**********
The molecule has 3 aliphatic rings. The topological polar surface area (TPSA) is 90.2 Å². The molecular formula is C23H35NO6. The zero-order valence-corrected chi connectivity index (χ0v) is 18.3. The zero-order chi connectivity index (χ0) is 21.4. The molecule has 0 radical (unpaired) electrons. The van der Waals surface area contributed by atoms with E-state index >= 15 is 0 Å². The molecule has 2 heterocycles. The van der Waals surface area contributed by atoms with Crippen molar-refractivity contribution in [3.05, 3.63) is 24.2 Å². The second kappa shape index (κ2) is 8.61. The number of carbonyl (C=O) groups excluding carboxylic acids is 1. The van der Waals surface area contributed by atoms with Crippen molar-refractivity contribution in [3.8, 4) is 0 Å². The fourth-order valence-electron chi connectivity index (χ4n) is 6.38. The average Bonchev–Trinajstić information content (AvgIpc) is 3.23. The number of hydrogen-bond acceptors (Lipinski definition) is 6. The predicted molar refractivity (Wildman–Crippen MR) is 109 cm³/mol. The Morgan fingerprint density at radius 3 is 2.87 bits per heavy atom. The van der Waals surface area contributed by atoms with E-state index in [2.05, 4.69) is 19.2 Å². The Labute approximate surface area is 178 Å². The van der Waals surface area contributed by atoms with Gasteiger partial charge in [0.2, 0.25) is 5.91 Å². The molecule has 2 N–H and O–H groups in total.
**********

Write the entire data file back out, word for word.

The molecule has 3 aliphatic rings. The topological polar surface area (TPSA) is 90.2 Å². The molecular formula is C23H35NO6. The zero-order valence-corrected chi connectivity index (χ0v) is 18.3. The zero-order chi connectivity index (χ0) is 21.4. The molecule has 0 radical (unpaired) electrons. The van der Waals surface area contributed by atoms with E-state index >= 15 is 0 Å². The molecule has 2 heterocycles. The van der Waals surface area contributed by atoms with Crippen molar-refractivity contribution in [3.05, 3.63) is 24.2 Å². The second kappa shape index (κ2) is 8.61. The number of carbonyl (C=O) groups excluding carboxylic acids is 1. The van der Waals surface area contributed by atoms with Crippen molar-refractivity contribution in [3.8, 4) is 0 Å². The fourth-order valence-electron chi connectivity index (χ4n) is 6.38. The average Bonchev–Trinajstić information content (AvgIpc) is 3.23. The number of hydrogen-bond acceptors (Lipinski definition) is 6. The predicted molar refractivity (Wildman–Crippen MR) is 109 cm³/mol. The Morgan fingerprint density at radius 3 is 2.87 bits per heavy atom. The van der Waals surface area contributed by atoms with E-state index in [2.05, 4.69) is 19.2 Å². The Labute approximate surface area is 178 Å². The van der Waals surface area contributed by atoms with Gasteiger partial charge in [0.2, 0.25) is 5.91 Å². The molecule has 2 N–H and O–H groups in total.